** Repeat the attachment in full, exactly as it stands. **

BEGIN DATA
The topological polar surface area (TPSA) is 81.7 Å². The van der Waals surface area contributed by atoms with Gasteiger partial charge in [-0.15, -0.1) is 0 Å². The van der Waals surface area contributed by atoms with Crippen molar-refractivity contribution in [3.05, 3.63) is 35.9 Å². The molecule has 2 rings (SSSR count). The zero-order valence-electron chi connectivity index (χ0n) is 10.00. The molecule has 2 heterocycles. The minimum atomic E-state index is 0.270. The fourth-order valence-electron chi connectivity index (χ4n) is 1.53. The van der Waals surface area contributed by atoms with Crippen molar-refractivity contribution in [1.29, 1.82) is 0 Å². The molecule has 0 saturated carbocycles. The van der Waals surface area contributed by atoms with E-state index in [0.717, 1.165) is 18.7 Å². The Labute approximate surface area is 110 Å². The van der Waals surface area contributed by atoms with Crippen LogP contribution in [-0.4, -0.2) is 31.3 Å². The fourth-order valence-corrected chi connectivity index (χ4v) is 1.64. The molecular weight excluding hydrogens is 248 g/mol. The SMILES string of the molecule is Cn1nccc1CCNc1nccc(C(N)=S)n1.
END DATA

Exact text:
The topological polar surface area (TPSA) is 81.7 Å². The van der Waals surface area contributed by atoms with Gasteiger partial charge in [-0.15, -0.1) is 0 Å². The van der Waals surface area contributed by atoms with Crippen molar-refractivity contribution in [3.05, 3.63) is 35.9 Å². The molecule has 2 rings (SSSR count). The zero-order valence-electron chi connectivity index (χ0n) is 10.00. The molecule has 2 heterocycles. The minimum atomic E-state index is 0.270. The fourth-order valence-electron chi connectivity index (χ4n) is 1.53. The van der Waals surface area contributed by atoms with Crippen molar-refractivity contribution in [1.29, 1.82) is 0 Å². The molecule has 0 saturated carbocycles. The van der Waals surface area contributed by atoms with E-state index in [0.717, 1.165) is 18.7 Å². The Labute approximate surface area is 110 Å². The van der Waals surface area contributed by atoms with Crippen LogP contribution in [-0.4, -0.2) is 31.3 Å². The fourth-order valence-corrected chi connectivity index (χ4v) is 1.64. The molecular weight excluding hydrogens is 248 g/mol. The SMILES string of the molecule is Cn1nccc1CCNc1nccc(C(N)=S)n1.